Chris Heavner, Clemson, SC
What do you value about your best friend which makes you consider them as your best friend?
Believing and Belonging
Once a year, usually near the end of the year, we play a game at our mid-week gathering of college students. They call it the “BFF Bowl.” It is sort of a mix between the old Newlywed Game and a college bowl game. Best Friends Forever (BFF’s) answer questions which show how well they know the other. Last year, Alexa refused to answer the final question. Looking back, it was a rather insensitive question, asking whether the other’s BFF had ever had a crush on another student in the group. Alexa immediately shook her head; “There is no way I am going to tell you that about my best friend!” Without a doubt, Jenna and Alexa were crowned “BFF’s.” The integrity of their relationship was more important than winning some silly game.
Perhaps you have a BFF. Maybe you are a BFF for someone else in your small group. Being a best friend means understanding what is of value to them and knowing what it is that they consider to be important. It means knowing the other person and being known by them.
I have a BFF. We don’t get to see each other all that often any more. There are many things happening in his life that we never get around to talking about. There are a lot of things that happen in my life which I don’t bother telling him. When we talk, there are more important things for us to say. Important things like affirming how grateful we are to have each other; and we thank each other for this precious relationship in which we are able to look past all the things happening and see each other as we truly are.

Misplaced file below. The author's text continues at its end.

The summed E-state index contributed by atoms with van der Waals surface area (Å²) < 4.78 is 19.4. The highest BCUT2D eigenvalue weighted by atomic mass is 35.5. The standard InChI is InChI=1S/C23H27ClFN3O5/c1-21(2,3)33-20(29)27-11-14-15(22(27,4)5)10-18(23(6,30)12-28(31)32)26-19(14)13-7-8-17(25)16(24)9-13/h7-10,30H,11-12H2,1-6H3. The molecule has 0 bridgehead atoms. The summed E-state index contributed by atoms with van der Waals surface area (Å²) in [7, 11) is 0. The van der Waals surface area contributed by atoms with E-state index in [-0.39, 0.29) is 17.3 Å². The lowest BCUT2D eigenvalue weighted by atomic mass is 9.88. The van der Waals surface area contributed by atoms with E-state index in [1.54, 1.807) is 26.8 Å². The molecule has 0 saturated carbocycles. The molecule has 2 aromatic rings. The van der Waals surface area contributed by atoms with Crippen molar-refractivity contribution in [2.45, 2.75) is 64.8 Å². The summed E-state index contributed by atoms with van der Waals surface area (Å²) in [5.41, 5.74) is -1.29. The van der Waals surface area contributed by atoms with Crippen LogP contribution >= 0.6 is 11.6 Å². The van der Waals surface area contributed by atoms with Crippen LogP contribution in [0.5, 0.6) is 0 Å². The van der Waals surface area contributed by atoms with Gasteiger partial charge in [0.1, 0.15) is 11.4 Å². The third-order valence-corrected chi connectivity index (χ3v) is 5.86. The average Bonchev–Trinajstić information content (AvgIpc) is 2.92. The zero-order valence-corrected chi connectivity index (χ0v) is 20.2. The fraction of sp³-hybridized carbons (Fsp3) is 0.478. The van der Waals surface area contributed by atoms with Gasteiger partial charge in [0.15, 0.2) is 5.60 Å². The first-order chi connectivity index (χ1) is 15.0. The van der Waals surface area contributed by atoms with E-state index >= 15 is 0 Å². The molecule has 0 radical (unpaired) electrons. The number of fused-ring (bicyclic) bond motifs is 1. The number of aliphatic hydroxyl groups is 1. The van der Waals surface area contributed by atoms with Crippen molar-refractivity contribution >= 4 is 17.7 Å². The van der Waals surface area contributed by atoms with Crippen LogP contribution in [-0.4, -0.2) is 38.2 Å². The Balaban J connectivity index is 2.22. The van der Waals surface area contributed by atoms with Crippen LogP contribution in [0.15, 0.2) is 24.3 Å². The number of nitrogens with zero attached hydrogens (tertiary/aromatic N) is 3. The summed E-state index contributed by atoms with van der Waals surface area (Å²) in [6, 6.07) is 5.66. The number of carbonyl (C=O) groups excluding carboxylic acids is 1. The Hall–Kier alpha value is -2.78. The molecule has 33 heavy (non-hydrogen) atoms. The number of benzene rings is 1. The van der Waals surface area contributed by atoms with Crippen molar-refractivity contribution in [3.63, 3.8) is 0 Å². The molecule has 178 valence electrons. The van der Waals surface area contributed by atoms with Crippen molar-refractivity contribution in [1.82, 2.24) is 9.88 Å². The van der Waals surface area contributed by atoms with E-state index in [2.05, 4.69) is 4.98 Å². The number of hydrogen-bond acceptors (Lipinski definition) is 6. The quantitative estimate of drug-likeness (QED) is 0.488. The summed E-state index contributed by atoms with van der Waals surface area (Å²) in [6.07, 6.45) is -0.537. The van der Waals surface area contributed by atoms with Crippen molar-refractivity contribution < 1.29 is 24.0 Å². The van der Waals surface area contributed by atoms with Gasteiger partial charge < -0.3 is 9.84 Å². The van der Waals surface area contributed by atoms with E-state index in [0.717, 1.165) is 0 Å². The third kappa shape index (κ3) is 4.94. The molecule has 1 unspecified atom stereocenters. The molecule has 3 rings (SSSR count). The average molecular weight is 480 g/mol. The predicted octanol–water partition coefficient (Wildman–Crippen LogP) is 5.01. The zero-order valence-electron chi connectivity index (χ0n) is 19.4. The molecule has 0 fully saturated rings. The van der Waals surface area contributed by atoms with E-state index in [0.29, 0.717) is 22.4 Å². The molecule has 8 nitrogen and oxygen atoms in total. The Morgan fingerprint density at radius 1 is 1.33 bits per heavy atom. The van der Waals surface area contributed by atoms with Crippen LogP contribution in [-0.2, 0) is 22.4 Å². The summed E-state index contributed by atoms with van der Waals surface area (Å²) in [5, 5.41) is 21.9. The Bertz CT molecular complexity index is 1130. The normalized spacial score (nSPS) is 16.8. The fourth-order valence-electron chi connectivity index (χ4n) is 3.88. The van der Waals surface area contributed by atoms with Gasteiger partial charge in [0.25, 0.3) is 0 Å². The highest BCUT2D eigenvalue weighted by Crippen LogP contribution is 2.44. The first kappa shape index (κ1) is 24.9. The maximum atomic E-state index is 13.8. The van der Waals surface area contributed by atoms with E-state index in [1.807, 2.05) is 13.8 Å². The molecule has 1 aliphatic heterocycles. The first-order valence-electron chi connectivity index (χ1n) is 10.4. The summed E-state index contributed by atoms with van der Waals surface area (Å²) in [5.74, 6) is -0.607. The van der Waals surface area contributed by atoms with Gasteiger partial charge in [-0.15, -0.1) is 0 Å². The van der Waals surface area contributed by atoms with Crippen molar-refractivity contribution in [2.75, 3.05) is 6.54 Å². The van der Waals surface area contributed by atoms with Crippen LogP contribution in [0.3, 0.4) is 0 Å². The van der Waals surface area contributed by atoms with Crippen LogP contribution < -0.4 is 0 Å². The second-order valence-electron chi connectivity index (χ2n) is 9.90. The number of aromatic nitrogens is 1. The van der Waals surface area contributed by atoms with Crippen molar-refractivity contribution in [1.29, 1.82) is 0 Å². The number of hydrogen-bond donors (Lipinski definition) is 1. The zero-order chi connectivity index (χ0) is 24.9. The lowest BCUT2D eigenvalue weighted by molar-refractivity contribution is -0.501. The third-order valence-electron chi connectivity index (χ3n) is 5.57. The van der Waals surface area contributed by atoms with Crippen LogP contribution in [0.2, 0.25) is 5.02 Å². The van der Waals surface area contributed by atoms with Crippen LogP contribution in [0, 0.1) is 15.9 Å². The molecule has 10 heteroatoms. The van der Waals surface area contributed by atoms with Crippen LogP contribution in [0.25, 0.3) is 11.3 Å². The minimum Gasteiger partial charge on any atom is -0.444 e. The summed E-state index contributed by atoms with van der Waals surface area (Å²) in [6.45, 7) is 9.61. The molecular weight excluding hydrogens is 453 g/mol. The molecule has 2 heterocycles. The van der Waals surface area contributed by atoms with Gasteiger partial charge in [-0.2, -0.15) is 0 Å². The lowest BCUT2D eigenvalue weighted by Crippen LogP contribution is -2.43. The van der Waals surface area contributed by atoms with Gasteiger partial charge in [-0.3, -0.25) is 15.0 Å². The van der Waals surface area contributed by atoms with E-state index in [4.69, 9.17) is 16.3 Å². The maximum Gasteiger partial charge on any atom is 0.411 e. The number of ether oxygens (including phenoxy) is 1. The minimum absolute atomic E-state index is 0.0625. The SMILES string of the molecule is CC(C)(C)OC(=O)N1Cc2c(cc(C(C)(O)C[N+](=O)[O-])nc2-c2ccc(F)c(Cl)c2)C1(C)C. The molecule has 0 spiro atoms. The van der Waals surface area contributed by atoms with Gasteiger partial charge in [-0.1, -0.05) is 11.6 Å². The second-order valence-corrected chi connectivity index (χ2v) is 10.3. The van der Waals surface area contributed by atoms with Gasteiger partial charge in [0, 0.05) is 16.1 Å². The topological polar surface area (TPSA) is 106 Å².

- Having a “best friend forever” isn’t simple. What are some of the reasons many of us don’t have a BFF?
- How would to describe the difference between knowing something about another person and knowing that person?
- How do we learn to trust another person enough to let them see us for who we truly are?
Fourth Sunday of Easter
(Text links are to Oremus Bible Browser. Oremus Bible Browser is not affiliated with or supported by the Evangelical Lutheran Church in America. You can find the calendar of readings for Year B at Lectionary Readings
For lectionary humor and insight, check the weekly comic Agnus Day.
Jesus has been in Jerusalem for some two and a half months. He has taught in the Temple, intervened to prevent an angry crowd from murdering a woman, and healed a man who was blind from birth. All of this has happened openly and among the very persons who come to Jesus and demand “tell us plainly” whether you are Messiah.
In the eighth chapter, verses 21ff, Jesus tells them, “When you have lifted up the Son of Man, then you will realize that I am he.” (Note: Some versions omit that final pronoun. Thus, Jesus says “you will realize that I am.” For the significance of that, look back to the call of Moses, when Moses asks “Who shall I say has sent me?” God says “I am.” – Exodus 3:14)
Jesus’ actions were a very clear statement of who he is and what he came to teach. What more could he say?
In considering this passage, make sure not to overlook the possibility that those asking him to speak plainly may not have been looking for an answer. They may have been looking for an opportunity to entrap him. If Jesus were to commit blasphemy by claiming to be God, that would be to their advantage. They may have come to Jesus looking for a way to condemn him, rather than looking for clearly stated information.